“Certified by the Supreme Court of New Jersey as a Criminal Trial Attorney, 1997 to present Over 250 Criminal Jury Trials Anderl & Oakley, P.C., partner, 1997 to present,” his website says. Before that, he worked as an assistant prosecutor for 10 years in the Essex County Prosecutor’s Office.
He has received numerous awards, including Middlesex County Bar Association Practitioner of the Year and New York top-rated lawyers.
Daniel Anderl, the judge’s son, who is a student at Catholic University, is dead, the news site reported. Daniel is listed by Perfect Game.org as a 2018 graduate of North Brunswick, New Jersey. He was listed as uncommitted. He attended St. Joseph high school and stood 5 feet 10 inches tall and weighed 150 pounds. The team last played for was listed as a “baseball warehouse.”
Salas once told New Jersey Monthly, when her son was 17, that she could see him pursuing a legal career.
Read More: Who is Mark Anderl? Wiki, Biography, Age, Wife, Son, Shooting, Suspect, Investigation Report
“I don’t want to dissuade him, but I was pulling for a doctor,” Salas told the publication. “He’s been arguing with us since he could talk—practicing his advocacy skills.” The story said that Salas “teaches him her mother’s mantra: ‘Tu no eres mejor que nadie, pero nadie es mejor que tu.’ It means you are not better than anyone, but no one is better than you.”
Threats and “inappropriate communications” against federal judges numbered 4,449 in 2019, CNN reported, adding that such threats have escalated in recent years.
There are about 2,700 federal judges in the country.
In 2005, a man upset that U.S. District Court Judge Joan Lefkow dismissed his lawsuit murdered her mother and husband in Illinois.
From 1979 to April 2020, only three federal judges had been murdered in the United States: Judge John Wood, Judge Richard Daronco and Judge Robert Vance, according to CNN.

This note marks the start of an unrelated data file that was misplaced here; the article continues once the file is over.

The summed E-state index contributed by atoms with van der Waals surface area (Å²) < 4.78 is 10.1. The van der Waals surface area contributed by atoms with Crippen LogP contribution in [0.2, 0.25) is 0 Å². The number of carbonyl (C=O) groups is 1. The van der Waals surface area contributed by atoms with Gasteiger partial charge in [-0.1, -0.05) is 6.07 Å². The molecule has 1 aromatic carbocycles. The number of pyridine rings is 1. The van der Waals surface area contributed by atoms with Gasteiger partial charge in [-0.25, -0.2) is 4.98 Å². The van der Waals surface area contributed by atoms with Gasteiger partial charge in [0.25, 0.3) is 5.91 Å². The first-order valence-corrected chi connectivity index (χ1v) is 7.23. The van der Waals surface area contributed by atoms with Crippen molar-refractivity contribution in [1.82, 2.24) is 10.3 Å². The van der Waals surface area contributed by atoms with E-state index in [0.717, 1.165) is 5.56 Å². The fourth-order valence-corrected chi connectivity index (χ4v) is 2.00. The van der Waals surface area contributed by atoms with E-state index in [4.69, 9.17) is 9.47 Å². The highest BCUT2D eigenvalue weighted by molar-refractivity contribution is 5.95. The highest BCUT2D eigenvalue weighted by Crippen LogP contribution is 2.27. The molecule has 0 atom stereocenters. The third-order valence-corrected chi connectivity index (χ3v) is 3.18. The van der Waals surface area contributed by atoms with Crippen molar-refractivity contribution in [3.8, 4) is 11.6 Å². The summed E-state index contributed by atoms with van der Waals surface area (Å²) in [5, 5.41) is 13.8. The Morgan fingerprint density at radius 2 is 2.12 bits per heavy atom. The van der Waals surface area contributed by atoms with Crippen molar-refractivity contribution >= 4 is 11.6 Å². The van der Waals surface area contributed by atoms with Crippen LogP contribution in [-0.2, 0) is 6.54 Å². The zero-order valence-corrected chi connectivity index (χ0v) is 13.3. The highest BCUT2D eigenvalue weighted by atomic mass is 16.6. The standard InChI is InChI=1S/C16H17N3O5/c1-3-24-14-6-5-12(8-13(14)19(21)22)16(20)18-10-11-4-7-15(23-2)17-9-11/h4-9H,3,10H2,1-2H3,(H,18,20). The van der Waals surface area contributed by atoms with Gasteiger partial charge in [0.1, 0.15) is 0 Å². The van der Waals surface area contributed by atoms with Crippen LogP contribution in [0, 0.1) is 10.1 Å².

— LSAC Diversity (@LSACDiversity) March 21, 2018
“The FBI is investigating a shooting that occurred at the home of Judge Ester (sic) Salas in North Brunswick Township, New Jersey earlier this evening, July 19. We’re looking for one subject & ask that anyone who thinks they may have relevant information call us at 1-973-792-3001,” wrote FBI Newark.
News 4 New York reported that the gunman showed up at the judge’s home in North Brunswick around 5 p.m. on Sunday, July 19. It’s not clear whether the gunman was posing as a FedEx driver or actually was one. “We are aware of the media reports and are fully cooperating with investigating authorities,” a FedEx spokesman told CNN.
“Judge Salas and her family are in our thoughts at this time as they cope with this senseless act,” Governor Phil Murphy wrote on Twitter.
The television station reported that the judge’s husband answered the door and was shot “multiple times.” The son came to see what was going on and was also shot, that report said. However, there are conflicting reports about who opened the door first, father or son. ABC News reported that “the judge’s son opened the door to the family’s North Brunswick home and was immediately shot,” quoting North Brunswick Mayor Francis “Mac” Womack as saying that Daniel Anderl was “shot through the heart.” He’s a Catholic University freshman.
CNN reported that Daniel opened the door with his father “right behind” and they were met with a “hail of gunfire.”
According to the television station, the judge is the first Latina woman to serve on New Jersey’s federal bench. Rutgers University called her “The first Hispanic to serve as a US Magistrate Judge for NJ.”
The motive and suspect are not yet clear. The suspect is at large. New Jersey Globe reported that the judge had been the target of threats but didn’t specify them. However, ABC News quoted the mayor of North Brunswick as saying, “As a judge, she had threats from time to time, but everyone is saying that recently there had not been any.” My Central New Jersey reported that a neighbor provided video to authorities, that the block was crawling with agents after the shootings, and the hospital was locked down.